Mahatma Gandhi returned from South Africa in 1915. Because of his movements against racial restrictions in South Africa, he had already become a respected leader. This was evident from the rousing welcome he received when he set foot on Indian soil.
Mahatma Gandhi first wanted to understand the people, their needs and overall situation in India. Hence, he spent his first year in India in travelling throughout the country.
His earliest participation in local movements was in Champaran, Kheda and Ahmadabad. After that, he started movements on much large scale. You will learn about such movements in following sections of this chapter.
The Rowlatt Act was passed in 1919. The Act curbed the freedom of expression and strengthened police powers. Gandhiji gave a call for a satyagraha against the Rowlatt Act. He asked the people to observe 6 April 1919 as the day of non-violent opposition to this Act. Satyagraha Sabhas were set up to launch the movement.
The Rowlatt Satyagraha became the first all-India struggle against the British government. However, it was mainly restricted to cities. Many demonstrations and hartals (strikes) took place in the country. The government used brutal measures to suppress the revolt. The Jalianwala Bagh massacre was one example of such brutal measures. Rabindranath Tagore renounced his knighthood in protest of Jalianwala Bagh incident. Knighthood is given to a person to honor his/her contribution to the society. Once a person gets the knighthood, the prefix Sir is attached to the name of that person.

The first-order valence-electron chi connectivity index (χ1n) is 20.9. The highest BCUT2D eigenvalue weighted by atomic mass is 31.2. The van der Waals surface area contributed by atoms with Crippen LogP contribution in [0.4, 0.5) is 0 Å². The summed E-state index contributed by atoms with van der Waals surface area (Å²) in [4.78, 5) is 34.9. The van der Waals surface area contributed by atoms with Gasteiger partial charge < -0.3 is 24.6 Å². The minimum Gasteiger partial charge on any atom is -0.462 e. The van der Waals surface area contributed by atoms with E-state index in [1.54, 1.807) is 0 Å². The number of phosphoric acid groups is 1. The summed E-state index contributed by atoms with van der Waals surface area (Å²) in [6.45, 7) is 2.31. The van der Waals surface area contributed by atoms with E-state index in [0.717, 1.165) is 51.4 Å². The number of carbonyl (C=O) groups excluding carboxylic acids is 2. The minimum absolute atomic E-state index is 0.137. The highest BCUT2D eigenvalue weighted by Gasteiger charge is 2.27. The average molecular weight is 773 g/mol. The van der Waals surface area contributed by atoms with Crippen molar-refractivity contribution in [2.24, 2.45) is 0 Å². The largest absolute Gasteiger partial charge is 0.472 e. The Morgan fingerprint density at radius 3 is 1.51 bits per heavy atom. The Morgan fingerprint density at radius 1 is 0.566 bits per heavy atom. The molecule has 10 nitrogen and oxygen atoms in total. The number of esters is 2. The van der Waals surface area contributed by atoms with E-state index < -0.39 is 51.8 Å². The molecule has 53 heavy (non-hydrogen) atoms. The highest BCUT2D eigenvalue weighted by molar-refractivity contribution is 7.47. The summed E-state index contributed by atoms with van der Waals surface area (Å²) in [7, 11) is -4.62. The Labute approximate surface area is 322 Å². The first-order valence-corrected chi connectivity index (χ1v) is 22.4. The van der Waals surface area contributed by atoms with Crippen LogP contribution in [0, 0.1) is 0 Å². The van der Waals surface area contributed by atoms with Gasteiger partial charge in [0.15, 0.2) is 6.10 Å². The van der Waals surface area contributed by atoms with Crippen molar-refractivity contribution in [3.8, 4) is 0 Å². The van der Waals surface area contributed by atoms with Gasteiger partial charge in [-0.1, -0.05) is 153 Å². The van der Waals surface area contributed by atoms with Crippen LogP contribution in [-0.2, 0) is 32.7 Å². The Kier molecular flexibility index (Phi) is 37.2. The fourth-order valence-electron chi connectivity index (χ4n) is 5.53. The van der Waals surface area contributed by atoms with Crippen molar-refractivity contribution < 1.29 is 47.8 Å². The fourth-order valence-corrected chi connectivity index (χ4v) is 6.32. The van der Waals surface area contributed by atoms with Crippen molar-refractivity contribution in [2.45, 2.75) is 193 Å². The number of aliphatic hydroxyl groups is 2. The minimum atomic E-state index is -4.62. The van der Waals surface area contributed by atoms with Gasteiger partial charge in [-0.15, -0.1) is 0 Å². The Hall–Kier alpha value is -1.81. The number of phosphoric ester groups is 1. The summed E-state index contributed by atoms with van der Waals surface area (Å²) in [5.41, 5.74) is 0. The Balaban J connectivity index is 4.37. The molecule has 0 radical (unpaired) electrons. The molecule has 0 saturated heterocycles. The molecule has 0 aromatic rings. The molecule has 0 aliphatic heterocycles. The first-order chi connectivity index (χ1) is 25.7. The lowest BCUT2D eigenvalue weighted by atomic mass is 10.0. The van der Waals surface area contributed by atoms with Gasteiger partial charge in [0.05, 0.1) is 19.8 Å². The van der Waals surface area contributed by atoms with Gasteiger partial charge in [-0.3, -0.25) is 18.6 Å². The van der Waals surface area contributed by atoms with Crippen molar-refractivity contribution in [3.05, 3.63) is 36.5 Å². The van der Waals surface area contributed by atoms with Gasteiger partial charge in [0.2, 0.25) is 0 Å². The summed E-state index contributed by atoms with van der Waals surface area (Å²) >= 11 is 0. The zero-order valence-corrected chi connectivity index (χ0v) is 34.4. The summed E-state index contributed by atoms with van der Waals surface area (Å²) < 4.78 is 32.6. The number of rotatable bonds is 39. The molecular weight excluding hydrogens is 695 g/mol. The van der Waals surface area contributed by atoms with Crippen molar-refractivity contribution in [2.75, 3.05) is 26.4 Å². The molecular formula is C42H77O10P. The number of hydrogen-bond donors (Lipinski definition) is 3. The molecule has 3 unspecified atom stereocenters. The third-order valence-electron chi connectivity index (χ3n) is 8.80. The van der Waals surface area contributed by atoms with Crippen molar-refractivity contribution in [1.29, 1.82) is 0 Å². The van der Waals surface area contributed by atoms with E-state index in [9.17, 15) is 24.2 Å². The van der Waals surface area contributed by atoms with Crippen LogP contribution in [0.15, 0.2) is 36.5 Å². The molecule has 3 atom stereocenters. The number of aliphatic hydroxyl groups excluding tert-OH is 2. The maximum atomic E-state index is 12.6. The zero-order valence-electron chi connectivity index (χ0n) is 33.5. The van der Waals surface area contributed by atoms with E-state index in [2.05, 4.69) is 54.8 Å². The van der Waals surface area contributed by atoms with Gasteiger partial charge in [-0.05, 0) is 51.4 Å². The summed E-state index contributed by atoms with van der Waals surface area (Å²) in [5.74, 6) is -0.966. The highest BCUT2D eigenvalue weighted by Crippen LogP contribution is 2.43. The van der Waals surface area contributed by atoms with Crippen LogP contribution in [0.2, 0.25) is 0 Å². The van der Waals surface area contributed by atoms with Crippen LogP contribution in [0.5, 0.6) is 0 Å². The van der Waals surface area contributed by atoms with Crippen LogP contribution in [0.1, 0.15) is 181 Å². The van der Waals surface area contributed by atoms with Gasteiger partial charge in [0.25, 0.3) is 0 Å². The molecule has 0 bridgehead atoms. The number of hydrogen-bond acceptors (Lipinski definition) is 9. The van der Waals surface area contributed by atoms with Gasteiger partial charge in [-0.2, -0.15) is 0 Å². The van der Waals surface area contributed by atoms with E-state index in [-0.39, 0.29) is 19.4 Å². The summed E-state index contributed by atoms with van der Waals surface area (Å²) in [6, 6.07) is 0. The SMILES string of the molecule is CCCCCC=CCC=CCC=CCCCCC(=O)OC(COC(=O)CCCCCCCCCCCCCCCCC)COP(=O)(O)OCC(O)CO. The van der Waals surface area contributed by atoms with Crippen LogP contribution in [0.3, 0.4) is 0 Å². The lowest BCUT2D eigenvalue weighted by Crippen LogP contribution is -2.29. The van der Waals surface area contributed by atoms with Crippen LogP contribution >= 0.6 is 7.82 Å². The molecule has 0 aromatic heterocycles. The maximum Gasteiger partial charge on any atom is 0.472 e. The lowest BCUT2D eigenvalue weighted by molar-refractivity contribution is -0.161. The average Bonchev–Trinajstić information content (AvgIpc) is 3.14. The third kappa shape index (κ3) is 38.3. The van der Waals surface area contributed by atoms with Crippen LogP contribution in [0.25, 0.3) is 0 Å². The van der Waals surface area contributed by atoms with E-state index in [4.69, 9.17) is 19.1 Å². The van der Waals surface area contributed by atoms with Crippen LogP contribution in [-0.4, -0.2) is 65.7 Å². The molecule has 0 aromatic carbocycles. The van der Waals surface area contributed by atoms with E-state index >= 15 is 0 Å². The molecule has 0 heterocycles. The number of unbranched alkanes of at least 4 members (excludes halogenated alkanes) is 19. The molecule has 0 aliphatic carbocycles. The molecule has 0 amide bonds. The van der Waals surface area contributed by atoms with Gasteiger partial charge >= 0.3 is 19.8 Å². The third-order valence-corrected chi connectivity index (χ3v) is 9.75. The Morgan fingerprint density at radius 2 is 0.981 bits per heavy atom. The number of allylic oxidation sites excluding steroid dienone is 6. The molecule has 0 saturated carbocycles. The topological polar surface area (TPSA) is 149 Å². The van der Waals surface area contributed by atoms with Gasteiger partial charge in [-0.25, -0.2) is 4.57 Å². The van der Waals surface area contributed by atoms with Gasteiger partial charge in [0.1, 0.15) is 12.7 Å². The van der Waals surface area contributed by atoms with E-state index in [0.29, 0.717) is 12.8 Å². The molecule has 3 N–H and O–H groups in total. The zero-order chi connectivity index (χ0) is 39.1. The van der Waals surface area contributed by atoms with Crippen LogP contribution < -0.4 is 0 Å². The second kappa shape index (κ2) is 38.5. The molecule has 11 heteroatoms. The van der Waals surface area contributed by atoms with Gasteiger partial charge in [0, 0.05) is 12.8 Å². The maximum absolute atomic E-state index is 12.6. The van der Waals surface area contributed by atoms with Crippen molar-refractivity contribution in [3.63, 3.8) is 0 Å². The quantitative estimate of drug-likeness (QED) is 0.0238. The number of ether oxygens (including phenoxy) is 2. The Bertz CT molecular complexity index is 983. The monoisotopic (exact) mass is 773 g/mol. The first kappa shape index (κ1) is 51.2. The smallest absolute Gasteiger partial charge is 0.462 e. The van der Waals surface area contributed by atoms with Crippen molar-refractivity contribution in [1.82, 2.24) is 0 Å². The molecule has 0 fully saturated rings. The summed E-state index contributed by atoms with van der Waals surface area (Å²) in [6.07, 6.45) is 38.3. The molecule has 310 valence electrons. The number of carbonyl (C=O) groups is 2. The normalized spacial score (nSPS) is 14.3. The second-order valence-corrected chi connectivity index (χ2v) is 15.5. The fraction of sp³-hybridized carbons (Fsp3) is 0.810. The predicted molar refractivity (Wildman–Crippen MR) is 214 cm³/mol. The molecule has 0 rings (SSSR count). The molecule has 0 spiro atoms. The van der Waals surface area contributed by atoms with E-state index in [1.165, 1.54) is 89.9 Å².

After the First World War, a harsh treaty was imposed on the Turkish Khalifa. The leaders of the Khilafat Agitation, Mohammad Ali and Shaukat Ali wanted to associate with the Non-Cooperation Movement. The Muslims wanted the Khalifa to retain control over Muslim sacred places in the erstwhile Ottoman Empire. Gandhiji supported the Khilafat Movement, in order to ensure Hindu-Muslim unity.
The Non-Cooperation Movement gained momentum through 1921-22. Thousands of students left schools and colleges to join the movement. Many eminent professionals gave up their profession to join the movement. Bonfires of foreign cloths were burnt. The boycott of foreign cloths resulted in imports falling drastically between 1920 and 1922.
The Non-Cooperation Movement remained non-violent at most of the places. But some people interpreted the message of Mahatma Gandhi in their own ways, mostly to suit their local grievances.
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